Each amplifier serves a specific purpose. Modelling amplifiers are designed to mimic the sound of modern and vintage amplification gear, although physically they might look like conventional guitar amplifiers. The settings are different for each one. The modelling amplifier for guitar offers diverse sounds and volumes. Delay and chorus guitar effects are common, and this kind of amplifiers have them integrated within their structure. Modelling amplifiers tend to be effect processors as well as guitar amplifiers.
Microprocessor technology has permitted the employment of digital onboard effects within the diverse guitar amplifiers. Microprocessor technology has led to a huge array of devices commonly known as modelling amplifiers, which can be managed from a computer or laptop through a USB connection. These modelling amplifiers are able to mimic different sounds, such as tube amplifiers, speaker cabinets and all sorts of microphone placements.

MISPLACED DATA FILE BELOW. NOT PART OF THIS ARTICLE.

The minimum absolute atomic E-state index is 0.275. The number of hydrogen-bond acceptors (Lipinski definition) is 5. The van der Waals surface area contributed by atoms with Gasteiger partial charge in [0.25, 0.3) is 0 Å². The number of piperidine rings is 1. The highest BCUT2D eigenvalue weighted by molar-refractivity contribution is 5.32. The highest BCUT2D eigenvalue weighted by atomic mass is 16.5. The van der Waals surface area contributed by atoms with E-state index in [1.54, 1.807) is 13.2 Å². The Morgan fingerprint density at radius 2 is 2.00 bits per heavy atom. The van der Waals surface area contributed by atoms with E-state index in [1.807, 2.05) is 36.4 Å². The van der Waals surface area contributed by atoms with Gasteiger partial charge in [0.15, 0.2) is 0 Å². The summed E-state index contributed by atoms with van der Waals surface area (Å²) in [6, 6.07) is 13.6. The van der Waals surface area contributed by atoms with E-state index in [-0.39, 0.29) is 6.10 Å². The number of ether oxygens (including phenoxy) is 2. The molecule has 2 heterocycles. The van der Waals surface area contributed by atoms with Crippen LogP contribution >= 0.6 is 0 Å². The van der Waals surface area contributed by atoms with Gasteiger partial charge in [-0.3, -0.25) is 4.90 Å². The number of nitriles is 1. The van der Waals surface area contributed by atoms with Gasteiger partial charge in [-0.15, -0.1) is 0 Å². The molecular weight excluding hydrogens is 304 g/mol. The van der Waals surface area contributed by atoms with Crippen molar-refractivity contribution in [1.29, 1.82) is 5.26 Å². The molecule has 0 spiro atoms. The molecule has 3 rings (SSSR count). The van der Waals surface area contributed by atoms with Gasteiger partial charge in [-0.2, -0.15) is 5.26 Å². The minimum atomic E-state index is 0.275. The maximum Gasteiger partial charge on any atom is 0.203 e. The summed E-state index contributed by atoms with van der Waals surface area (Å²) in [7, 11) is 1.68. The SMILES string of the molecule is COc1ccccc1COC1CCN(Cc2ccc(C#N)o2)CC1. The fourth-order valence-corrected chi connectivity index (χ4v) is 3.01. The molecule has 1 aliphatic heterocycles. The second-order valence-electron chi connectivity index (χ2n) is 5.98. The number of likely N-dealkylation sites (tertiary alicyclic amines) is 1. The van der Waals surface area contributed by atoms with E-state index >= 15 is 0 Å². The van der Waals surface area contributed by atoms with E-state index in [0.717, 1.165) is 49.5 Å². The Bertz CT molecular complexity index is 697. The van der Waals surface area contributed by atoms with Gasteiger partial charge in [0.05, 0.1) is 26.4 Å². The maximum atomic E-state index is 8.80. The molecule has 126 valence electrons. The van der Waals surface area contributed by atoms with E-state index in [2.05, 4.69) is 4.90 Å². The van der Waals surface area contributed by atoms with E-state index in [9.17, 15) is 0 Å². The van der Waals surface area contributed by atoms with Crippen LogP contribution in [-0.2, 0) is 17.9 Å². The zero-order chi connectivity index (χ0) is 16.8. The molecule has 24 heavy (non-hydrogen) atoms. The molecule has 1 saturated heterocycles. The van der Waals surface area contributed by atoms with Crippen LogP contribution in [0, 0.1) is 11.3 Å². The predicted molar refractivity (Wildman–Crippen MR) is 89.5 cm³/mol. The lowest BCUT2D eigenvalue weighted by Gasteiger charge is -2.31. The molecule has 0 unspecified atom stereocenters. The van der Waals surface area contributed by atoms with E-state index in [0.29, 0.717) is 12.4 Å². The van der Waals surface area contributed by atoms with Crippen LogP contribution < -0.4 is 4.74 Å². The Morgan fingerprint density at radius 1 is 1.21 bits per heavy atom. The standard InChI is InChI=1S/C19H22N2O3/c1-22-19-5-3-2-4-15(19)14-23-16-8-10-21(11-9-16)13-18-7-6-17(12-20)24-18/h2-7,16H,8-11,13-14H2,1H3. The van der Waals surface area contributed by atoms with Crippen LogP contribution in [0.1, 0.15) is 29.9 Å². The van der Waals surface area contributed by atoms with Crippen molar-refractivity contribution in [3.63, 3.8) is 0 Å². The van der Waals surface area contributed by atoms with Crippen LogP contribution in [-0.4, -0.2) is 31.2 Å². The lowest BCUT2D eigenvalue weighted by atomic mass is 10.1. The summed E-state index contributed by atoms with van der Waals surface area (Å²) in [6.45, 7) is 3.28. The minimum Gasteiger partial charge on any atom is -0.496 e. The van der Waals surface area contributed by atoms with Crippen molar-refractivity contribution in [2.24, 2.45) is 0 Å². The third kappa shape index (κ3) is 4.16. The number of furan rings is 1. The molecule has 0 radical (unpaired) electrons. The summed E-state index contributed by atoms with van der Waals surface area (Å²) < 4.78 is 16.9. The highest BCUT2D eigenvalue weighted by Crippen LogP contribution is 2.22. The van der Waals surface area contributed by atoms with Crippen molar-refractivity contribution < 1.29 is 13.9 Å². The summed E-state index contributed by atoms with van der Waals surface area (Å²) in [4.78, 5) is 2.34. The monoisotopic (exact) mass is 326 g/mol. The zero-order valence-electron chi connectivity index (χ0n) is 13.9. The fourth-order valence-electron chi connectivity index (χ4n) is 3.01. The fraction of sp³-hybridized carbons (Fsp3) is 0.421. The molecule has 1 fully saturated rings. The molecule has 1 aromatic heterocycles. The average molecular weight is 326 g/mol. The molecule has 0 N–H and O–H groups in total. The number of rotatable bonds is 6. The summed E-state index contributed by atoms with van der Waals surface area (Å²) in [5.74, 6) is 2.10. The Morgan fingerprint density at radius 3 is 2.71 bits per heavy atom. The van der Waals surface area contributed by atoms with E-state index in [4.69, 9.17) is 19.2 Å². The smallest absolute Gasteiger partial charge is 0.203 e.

There are certain environments where it’s important to manage the volume since high noises should be controlled or even avoided. Because of this, modelling amplifiers let the guitar player connect the output jack of the loudspeaker directly to the main sound system, skipping the on-stage speaker completely. By doing this, the player has a total volume control.
Guitar players have modified their strategies throughout time. Nowadays guitarists tend to use FRFR, a full range, flat response system that has substituted the PA system that was commonly used years back. It all depends on the environment you are performing. The modelling amplifier connects directly to the FRFR system, permitting the adequate setup for a specific tonal colouration for live performances.
Modelling amplifiers have many advantages over tube amplifiers and glass tubes. Modelling amps are quite strong, light and portable, also, they are built on computers and chips. Tube amps and glass tubes are much more fragile and might have to be replaced more often.